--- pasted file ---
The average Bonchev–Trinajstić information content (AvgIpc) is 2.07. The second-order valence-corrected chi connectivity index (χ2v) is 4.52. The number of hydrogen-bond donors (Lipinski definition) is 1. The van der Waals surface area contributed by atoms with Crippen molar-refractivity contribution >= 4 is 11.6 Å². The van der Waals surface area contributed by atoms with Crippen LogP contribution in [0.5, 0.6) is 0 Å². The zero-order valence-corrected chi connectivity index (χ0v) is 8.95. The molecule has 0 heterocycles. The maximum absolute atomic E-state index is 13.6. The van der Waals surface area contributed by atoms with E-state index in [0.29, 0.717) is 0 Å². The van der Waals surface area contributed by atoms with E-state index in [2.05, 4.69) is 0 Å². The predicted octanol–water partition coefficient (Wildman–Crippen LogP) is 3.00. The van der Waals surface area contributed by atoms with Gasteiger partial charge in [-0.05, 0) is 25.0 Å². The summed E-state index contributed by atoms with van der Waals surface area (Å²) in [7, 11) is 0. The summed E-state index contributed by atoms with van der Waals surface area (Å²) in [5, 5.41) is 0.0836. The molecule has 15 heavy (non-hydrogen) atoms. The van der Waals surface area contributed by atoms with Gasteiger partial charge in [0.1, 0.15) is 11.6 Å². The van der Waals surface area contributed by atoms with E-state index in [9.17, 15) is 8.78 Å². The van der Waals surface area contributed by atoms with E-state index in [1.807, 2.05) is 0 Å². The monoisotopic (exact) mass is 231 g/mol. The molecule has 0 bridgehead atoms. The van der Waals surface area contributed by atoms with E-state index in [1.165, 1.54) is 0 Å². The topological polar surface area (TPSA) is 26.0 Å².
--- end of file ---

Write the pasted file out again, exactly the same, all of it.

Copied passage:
The average Bonchev–Trinajstić information content (AvgIpc) is 2.07. The second-order valence-corrected chi connectivity index (χ2v) is 4.52. The number of hydrogen-bond donors (Lipinski definition) is 1. The van der Waals surface area contributed by atoms with Crippen molar-refractivity contribution >= 4 is 11.6 Å². The van der Waals surface area contributed by atoms with Crippen LogP contribution in [0.5, 0.6) is 0 Å². The zero-order valence-corrected chi connectivity index (χ0v) is 8.95. The molecule has 0 heterocycles. The maximum absolute atomic E-state index is 13.6. The van der Waals surface area contributed by atoms with E-state index in [0.29, 0.717) is 0 Å². The van der Waals surface area contributed by atoms with E-state index in [2.05, 4.69) is 0 Å². The predicted octanol–water partition coefficient (Wildman–Crippen LogP) is 3.00. The van der Waals surface area contributed by atoms with Gasteiger partial charge in [-0.05, 0) is 25.0 Å². The summed E-state index contributed by atoms with van der Waals surface area (Å²) in [7, 11) is 0. The summed E-state index contributed by atoms with van der Waals surface area (Å²) in [5, 5.41) is 0.0836. The molecule has 15 heavy (non-hydrogen) atoms. The van der Waals surface area contributed by atoms with Gasteiger partial charge in [0.1, 0.15) is 11.6 Å². The van der Waals surface area contributed by atoms with E-state index in [9.17, 15) is 8.78 Å². The van der Waals surface area contributed by atoms with E-state index in [1.807, 2.05) is 0 Å². The monoisotopic (exact) mass is 231 g/mol. The molecule has 0 bridgehead atoms. The van der Waals surface area contributed by atoms with E-state index in [1.165, 1.54) is 0 Å². The topological polar surface area (TPSA) is 26.0 Å².